1. You learn how to ask the right questions. Anyone can ask questions. But learning how to ask the right questions — to use questions as a mechanism to uncover the hidden truth in a company’s business model, or the trade-off’s in an engineer’s architecture, that comes with training. VCs spend a huge amount of their time asking questions, and thus learn the craft of asking the right questions. This skill has been enormously valuable to me as I transitioned to Pinterest.
2. You learn how to read people. In my first performance review at Bessemer, people judgment was one of my weaknesses. I’d now say it’s one of my strengths. As a VC, you’re constantly meeting founders and building your pattern recognition for reading people. This skillset is particularly useful when you’re in a business or corporate development role, but as with asking the right questions, it’s one of those horizontal skills that will serve you anywhere.
3. You learn how to learn. In VC, you’re constantly ramping up in a new area. Each company you evaluate brings with it its own ecosystem that you need to understand. Similarly, trends in the tech ecosystem turnover so quickly, that if you ever stop adapting and learning, you’ll quickly become a dinosaur and won’t know a Snapchat when you meet one. That drive to constantly learn will help you adapt to new environments and challenges.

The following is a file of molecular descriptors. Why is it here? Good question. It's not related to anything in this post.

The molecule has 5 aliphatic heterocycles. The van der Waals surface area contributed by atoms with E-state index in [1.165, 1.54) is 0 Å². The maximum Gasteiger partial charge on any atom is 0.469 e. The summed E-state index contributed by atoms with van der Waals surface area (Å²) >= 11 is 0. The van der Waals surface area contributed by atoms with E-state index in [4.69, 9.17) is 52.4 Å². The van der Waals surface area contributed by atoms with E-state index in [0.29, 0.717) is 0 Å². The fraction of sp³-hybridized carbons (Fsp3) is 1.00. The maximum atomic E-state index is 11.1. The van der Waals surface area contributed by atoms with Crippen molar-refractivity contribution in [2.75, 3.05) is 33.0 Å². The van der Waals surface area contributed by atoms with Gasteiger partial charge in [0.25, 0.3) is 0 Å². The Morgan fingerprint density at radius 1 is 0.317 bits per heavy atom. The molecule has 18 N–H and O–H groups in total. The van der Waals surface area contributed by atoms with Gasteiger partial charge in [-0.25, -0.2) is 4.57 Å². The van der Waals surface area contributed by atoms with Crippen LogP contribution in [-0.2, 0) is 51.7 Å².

There’s a flipside to these three though:
1. In startups, you’ve got to answer the questions. One thing I learned early on at Pinterest is that my muscle for asking questions was a lot stronger than my muscle for answering them. As with asking questions, there’s an art to answering questions well. It’s been good to exercise this skill.
2. You don’t learn how to read an organization. VC firms tend to be smaller partnerships. Although Bessemer was about 45 people when I left, I was never in an office with more than ten people. As Pinterest has grown from 30-odd people when I joined to more than 200, I’ve had to learn how to navigate a company. People who have come from larger companies definitely have a leg up in this regard.
3. You’re not specialized. VCs rarely specialize. Sure – I knew the e-commerce ecosystem cold, met with countless consumer companies, and quite a few adtech companies, but that doesn’t compare to spending several years working at Google. But you’ve got to start somewhere…